From the beginning of the book, we’re thrust into a heated battle between two adversaries who are wracked with strong feeling for the other. Sera is reminded of the child they lost and the way Malcolm turned her away after he learned that she trapped him into marriage—not to mention the fact that he was caught cheating on her at a garden party. And Malcolm is torn with regret and shame and would do anything to win Sera back, despite her protestations that there is nothing there worth saving.
In short, The Day of the Duchess is not light-hearted romantic fare. This is a book where the characters’ emotions and feelings are on the line, and the reader wonders if it’s possible to redeem their relationship and Malcolm, the adulterous-husband-as-a-love-interest. As we know, cheating spouses aren’t sexy, so MacLean really took on a task for herself with this book.
If I’m being honest, I would say that I prefer my romance novels to be a bit lighter. Conflict and drama are integral parts to the romance novel, but this one was slightly too weighty to win my unqualified love. Still, there’s no denying that the book is skillfully written and MacLean deserves major kudos for tackling some very unromantic topics in her romance novel. The Day of the Duchess is an impressive, sensual addition to her catalogue and further proof that she is a really great writer.
So I'm posting this a little later than I expected. But, you know. Life got in the way.
I have no memory whatsoever of requesting this book from my library, but I’m so glad that I did. If you’re looking for a mystery with complicated characters doing what they can to live with their pasts and survive in their present, then this book is calling your name. Do you hear it?
Police Detective Casey Duncan reveals to a therapist at the beginning of City of the Lost that she killed her former boyfriend. She shot him after he left her to be mercilessly beaten by men who were angry that he was selling drugs on their turf—and she was never charged with the crime. This is a long-standing pattern of behavior for her, of revealing what she did to therapists and waiting for the consequences to catch up to her. In her case, those consequences could come through the law, or through her former boyfriend’s family, who are members of an organized crime syndicate.
So when Casey’s present-day lover is shot when he tries to protect her, she’s very upset, but not entirely surprised that her former boyfriend’s family has finally figured his death out and come for revenge. Concurrently, Casey’s best friend Diana’s abusive husband attacks her again, and Diana begs Casey to move with her to a city she’s heard about, where it’s possible to entirely disappear. Wanting to protect the man who was shot trying to save her and her best friend, Casey reluctantly agrees to move to this community in the wilds of Canada.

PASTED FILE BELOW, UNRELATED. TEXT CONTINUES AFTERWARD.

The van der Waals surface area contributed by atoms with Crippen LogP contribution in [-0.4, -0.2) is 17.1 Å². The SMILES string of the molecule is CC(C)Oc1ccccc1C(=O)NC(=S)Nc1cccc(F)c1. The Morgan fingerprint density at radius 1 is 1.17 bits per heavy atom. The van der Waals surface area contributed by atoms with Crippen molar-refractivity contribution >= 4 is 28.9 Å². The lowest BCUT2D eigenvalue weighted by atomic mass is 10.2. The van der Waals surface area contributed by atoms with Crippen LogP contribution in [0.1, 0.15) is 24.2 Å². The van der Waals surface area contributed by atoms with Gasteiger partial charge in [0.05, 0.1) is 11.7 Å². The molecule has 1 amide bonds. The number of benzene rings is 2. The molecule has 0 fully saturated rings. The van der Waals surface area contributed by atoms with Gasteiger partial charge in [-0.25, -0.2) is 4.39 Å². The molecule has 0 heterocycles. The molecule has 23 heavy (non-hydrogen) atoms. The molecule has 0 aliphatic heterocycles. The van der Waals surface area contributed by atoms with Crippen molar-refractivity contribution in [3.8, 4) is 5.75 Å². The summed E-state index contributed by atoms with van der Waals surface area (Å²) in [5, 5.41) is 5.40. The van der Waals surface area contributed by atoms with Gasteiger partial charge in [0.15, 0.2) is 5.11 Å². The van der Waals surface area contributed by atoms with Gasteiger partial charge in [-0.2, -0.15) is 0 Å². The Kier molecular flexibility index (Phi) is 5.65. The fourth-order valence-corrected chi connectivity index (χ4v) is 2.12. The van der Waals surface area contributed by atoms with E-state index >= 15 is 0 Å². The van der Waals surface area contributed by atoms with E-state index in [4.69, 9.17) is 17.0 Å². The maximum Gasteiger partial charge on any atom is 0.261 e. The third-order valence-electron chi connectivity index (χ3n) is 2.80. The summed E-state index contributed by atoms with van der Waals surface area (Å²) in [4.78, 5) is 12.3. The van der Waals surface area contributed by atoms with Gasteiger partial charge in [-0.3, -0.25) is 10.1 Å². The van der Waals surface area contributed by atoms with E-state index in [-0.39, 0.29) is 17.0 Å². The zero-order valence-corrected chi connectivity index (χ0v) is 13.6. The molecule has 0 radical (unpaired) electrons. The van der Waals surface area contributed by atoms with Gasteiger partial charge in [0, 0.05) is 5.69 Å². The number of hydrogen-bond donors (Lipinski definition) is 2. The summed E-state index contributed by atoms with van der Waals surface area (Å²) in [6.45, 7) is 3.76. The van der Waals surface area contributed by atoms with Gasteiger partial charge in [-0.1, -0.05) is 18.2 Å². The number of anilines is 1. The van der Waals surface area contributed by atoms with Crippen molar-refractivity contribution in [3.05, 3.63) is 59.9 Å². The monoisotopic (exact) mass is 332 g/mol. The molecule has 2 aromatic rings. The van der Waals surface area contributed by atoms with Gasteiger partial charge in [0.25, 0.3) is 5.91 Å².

Still with me?
This community of roughly 200 people is completely off the grid, completely hidden from outsiders. But they do have some pluses, including an attractive—and extremely complicated (read the second line of the post)—sheriff, Eric Dalton, who isn’t happy about Casey’s presence and who gives her 6-months before he sends her back home. There’s also the small matter of a proportionately high number of people being killed in this community, for no clear reason that Eric or others can determine.
Can Casey crack the case? Is it possible for her to change Eric’s mind, and does she want to? And more important for her own development, can she come to terms with what she’s done?
As with the finest of mystery novels, the mystery here is secondary to Armstrong’s skilled characterization of people who have made tremendous mistakes but who have much to offer each other and themselves.
And if you enjoy this one as much as I did, check out the sequel: A Darkness Absolute. It’s on my To Read list.
Give me that HEA, please.